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Old 06-20-2019, 11:55 AM
mrothwell mrothwell is offline
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Quote:
Originally Posted by pidge1114 View Post

There is no harm in replacing only the coil for the misfire cylinder in question, as long as it's the same brand and part number. Coils aren't things that wear over time, they can last forever or they can just go...so replacing them all isn't going to guarantee you'll be problem free for another 50k miles.

They might not wear in the traditional sense, but they do tend to go bad around 80-100k. I did the one at a time approach with my old 2006 e90, ended up replacing all but one of them in a 20k span between 80 and 120k.

On my current E91, I just elected to swap them all out at the same time (at 100k when I got the car) instead of drawing it out over 2 years. Btw, when I did that, I noticed that two of the coils had already been replaced, so now Iíve got a couple spares.
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Old 06-20-2019, 12:12 PM
Yukoner Yukoner is offline
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Quote:
Originally Posted by pidge1114 View Post
There is no harm in replacing only the coil for the misfire cylinder in question, as long as it's the same brand and part number. Coils aren't things that wear over time, they can last forever or they can just go...so replacing them all isn't going to guarantee you'll be problem free for another 50k miles.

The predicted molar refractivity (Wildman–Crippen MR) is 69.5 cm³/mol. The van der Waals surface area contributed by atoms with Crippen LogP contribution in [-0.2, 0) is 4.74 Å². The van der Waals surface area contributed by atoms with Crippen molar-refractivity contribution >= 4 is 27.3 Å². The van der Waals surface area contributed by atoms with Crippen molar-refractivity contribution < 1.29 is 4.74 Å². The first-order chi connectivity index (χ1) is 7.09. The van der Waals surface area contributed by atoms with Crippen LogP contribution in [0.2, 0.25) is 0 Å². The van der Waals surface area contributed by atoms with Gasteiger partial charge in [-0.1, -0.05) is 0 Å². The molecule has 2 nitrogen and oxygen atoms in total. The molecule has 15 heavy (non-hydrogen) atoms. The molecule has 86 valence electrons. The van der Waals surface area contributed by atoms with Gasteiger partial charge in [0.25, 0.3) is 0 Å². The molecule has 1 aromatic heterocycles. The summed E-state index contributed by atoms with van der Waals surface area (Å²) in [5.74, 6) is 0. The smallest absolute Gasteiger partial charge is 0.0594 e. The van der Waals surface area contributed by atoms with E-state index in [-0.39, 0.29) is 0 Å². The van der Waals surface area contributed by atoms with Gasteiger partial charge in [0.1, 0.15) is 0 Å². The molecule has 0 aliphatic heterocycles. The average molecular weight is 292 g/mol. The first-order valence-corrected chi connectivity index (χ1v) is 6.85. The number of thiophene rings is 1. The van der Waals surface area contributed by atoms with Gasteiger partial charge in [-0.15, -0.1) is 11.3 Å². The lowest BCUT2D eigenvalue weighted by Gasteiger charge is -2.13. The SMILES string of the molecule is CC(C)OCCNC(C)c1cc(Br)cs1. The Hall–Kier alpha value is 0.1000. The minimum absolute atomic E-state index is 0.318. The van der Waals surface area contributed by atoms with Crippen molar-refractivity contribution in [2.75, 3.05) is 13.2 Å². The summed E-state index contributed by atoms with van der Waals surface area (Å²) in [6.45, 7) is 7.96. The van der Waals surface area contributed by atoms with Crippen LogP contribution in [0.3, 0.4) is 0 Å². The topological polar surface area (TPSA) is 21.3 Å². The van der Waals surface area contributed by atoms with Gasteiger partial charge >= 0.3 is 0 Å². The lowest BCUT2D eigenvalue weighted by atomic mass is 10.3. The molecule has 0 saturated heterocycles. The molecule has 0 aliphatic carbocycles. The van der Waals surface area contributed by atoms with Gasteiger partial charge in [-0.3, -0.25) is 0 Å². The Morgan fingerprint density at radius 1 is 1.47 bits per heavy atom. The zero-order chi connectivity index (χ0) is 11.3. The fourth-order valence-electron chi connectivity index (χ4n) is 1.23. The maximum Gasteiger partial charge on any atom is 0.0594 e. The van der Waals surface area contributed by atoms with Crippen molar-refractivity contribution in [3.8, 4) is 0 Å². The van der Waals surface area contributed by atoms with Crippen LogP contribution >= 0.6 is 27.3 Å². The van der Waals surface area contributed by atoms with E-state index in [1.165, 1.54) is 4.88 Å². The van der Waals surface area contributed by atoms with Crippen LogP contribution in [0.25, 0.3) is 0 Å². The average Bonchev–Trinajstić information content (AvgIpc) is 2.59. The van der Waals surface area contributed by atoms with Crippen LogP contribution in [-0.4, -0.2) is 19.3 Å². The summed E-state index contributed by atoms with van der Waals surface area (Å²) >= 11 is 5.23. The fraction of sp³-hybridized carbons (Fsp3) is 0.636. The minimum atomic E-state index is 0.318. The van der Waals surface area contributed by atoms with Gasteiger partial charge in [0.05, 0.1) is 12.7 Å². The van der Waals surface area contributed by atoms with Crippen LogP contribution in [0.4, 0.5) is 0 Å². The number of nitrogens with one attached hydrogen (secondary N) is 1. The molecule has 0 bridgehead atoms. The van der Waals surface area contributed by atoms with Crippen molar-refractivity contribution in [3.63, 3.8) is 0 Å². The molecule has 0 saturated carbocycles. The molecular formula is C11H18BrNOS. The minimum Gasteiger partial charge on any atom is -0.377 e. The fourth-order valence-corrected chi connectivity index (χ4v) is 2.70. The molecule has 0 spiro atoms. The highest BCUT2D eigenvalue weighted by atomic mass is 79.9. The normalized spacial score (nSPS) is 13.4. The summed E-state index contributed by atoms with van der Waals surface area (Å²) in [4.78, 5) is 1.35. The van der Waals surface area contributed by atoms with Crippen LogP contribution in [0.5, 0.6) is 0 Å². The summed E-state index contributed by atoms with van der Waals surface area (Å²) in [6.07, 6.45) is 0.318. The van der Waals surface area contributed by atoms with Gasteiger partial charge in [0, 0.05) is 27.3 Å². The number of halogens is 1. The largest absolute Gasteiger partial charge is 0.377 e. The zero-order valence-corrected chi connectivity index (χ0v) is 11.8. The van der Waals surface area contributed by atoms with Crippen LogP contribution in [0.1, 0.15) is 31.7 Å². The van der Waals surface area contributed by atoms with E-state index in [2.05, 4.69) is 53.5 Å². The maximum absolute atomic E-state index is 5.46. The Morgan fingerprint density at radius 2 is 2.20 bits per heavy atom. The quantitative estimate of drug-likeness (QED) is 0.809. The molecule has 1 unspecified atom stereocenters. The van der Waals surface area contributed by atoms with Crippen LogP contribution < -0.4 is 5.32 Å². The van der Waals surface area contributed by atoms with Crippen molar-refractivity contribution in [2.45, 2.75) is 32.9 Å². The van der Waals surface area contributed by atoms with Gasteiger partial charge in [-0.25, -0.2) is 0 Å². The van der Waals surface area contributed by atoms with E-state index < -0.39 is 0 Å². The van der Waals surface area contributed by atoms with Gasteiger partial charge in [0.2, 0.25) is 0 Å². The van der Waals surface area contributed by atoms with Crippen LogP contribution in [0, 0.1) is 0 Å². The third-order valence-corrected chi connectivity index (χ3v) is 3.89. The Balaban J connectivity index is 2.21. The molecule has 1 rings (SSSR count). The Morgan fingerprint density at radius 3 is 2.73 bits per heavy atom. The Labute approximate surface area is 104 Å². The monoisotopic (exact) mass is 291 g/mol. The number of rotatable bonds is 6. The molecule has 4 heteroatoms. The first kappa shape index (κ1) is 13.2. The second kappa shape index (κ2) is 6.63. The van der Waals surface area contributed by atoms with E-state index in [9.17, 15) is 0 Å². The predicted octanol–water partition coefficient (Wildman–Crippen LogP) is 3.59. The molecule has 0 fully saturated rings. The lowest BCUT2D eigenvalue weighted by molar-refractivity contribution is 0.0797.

FWIW, I also recommend replacing with same brand. That being said, I have mismatched ones in my 328i, which the DEALER installed (and said it's very common to have mismatched). Again, personally, I'd rather match them, but apparently it's "OK" to not

Here's my thread on my failed coil odyssey: https://www.bimmerfest.com/forums/sh....php?t=1293099
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Not even sure if -40 degrees is cold anymore ?
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  #9  
Old 06-20-2019, 04:01 PM
dodadnules dodadnules is offline
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Thanks all. I appreciate all of insights and advice. Understood the value in reading out the codes. I borrowed a BT OBD2 from a friend and downloaded an app. It should give me all the fault codes.

My plan is find out which cylinder is misfiring, swap the ignition coil, and see if the code follows it. This should confirm the issue as being the coil. I don't have to reassemble the car or drive it in order to do this.

With regard to changing just the presumed bad coil vs. all 6, I'm a bit of an old school ounce of prevention guy. Coils indeed deteriorate over time, heat, vibration, etc., and so, for the extra few bucks, I figure why not. This way, I don't have to worry about matching and I think the likelihood of a new coil failing before the 2nd original goes is pretty low. And, it's just time for new plugs. They were like $40. I'll double check their pre-gapping as well. Again, the old school in me has seen pre-gapped plugs that were way off.

Thanks again and I'll update after the install.
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  #10  
Old 06-20-2019, 06:38 PM
Yukoner Yukoner is offline
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Quote:
Originally Posted by dodadnules View Post